All saved objects kept until the end of the tests

Hi guys,

One of the odd things that's blocking one big app I work on from moving up to Rails 3.0 or 3.1 is that with these versions whenever an object is saved, a reference to it is retained until the end of the enclosing transaction block, so that its state (new_record?, etc.) can be rolled back if the transaction is rolled back. This is a nice feature, but because Ruby's WeakRef implementation is broken on 1.9, the ActiveRecord implementation uses regular strong references.

This is bearable in production code in most cases, but it's absolutely killing large test suites. When transactional fixtures is on, then the transaction in question is open for the length of the entire set of tests, so all objects ever saved at any point during the test cases are retained in memory.

Our test suite bloats up to 6GB before we give up and kill it - by that point the VM is doing almost nothing but garbage collecting. (It can run with transactional fixtures off, but that's very, very slow for an app with many tables.)

There are several ways we can fix this, and I thought it would be good to discuss on the list which is best because they will have different behavior. The options as I see them are:

1. Change the transaction code to not count the test transaction when determining whether to fire the commit/rollback hooks and discard the reference list. This is a bit of work, and will change the behavior of tests, but some might argue in a good way (if you want to test that your after_commit and after_rollback hooks work, pretending that you are not already inside a test transaction).

2. Explicitly throw away the reference list after each test completes, so that after_commit and after_rollback are not fired. A bit of a hack, but I imagine some will prefer it given what after_commit and after_rollback are typically used for.

3. Hassle someone to fix that WeakRef so that we can use it, making the issue largely moot (assuming you didn't care about those callbacks). The best long-term solution for other reasons, but difficult (1.9 needs patching). See http://redmine.ruby-lang.org/issues/4168.

If you want to see the problem yourself, just save some records (any model will do) in tests and watch them not get GCd:

class TestTest < ActiveSupport::TestCase
  self.use_transactional_fixtures = true

  1.upto(20) do |i|
    test "some test #{i}" do
      TestRecord.first.update_attributes!({})

      GC.start
      count = 0
      ObjectSpace.each_object(ActiveRecord::Base) do |b|
        count += 1
      end
      puts "#{count} ActiveRecord"
    end
  end
end

Hi Will,

One of the odd things that's blocking one big app I work on from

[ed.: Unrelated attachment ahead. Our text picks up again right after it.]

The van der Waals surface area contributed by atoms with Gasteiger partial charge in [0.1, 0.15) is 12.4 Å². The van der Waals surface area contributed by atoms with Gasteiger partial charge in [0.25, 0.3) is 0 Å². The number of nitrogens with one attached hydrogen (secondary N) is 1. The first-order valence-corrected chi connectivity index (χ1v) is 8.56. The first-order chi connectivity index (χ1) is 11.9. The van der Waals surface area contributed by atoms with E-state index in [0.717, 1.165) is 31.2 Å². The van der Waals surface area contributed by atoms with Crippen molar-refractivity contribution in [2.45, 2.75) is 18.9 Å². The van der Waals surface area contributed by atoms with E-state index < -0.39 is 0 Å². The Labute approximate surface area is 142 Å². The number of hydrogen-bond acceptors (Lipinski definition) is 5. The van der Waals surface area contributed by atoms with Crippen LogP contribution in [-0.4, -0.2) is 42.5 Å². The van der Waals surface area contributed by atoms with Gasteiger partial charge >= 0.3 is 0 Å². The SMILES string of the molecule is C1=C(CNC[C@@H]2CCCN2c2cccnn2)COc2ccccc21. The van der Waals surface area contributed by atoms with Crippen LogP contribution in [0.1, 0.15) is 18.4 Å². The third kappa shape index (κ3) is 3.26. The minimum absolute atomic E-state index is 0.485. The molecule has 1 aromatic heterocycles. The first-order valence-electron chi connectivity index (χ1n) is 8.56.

moving up to Rails 3.0 or 3.1 is that with these versions whenever an
object is saved, a reference to it is retained until the end of the
enclosing transaction block, so that its state (new_record?, etc.) can
be rolled back if the transaction is rolled back.

There are several ways we can fix this

What about adding a :consistent option when opening a transaction? E.g.

# Rolls back record state if the transaction fails
transaction do
  ...
end

# Doesn't roll back record state / keep references
transaction(:consistent => false) do
  ...
end

Then, we could make the transaction around test runs be non-consistent?

Jon

Consistent is possibly the wrong word to use there though, as it’s the C in ACID. I’m not sure I have a better suggestion though? :track_instance_state, :rollback_instances?

fwiw it’s not hard to construct cases where that per-instance rollback won’t work, so relying on it is pretty … brave. My hunch is that the most common use case for maintaining that state (rather than just redirecting the user somewhere else) is for rendering a form with the user’s data. I wonder if there’s a cleaner / simpler solution to be found?

Then, we could make the transaction around test runs be non-consistent?

Just bear in mind that the fixtures code does not use the #transaction method.

Consistent is possibly the wrong word to use there though, as it's the C in ACID. I'm not sure I have a better suggestion though? :track_instance_state, :rollback_instances?

:remember_state, I think.

Note though that all of these suggestions don't indicate whether or not after_commit and after_rollback will get called. If we go with one of them, then we will want to make sure that we remember objects that have after_commit or after_rollback events irrespective of this option - that seems like a reasonable idea to me though.

But the question still stands about whether they should be fired by tests. If no-one cares, I guess we can just leave it implementation specifics.

fwiw it's not hard to construct cases where that per-instance rollback won't work, so relying on it is pretty … brave.

Oh, really? I thought that the justification given for the new code that went in 3.0 that remembers all objects was that it could fix those cases. If it didn't really fix anything, I'd argue for ripping it out as it is an overhead relative to 2.3.

Could you give an example that's still not fixed?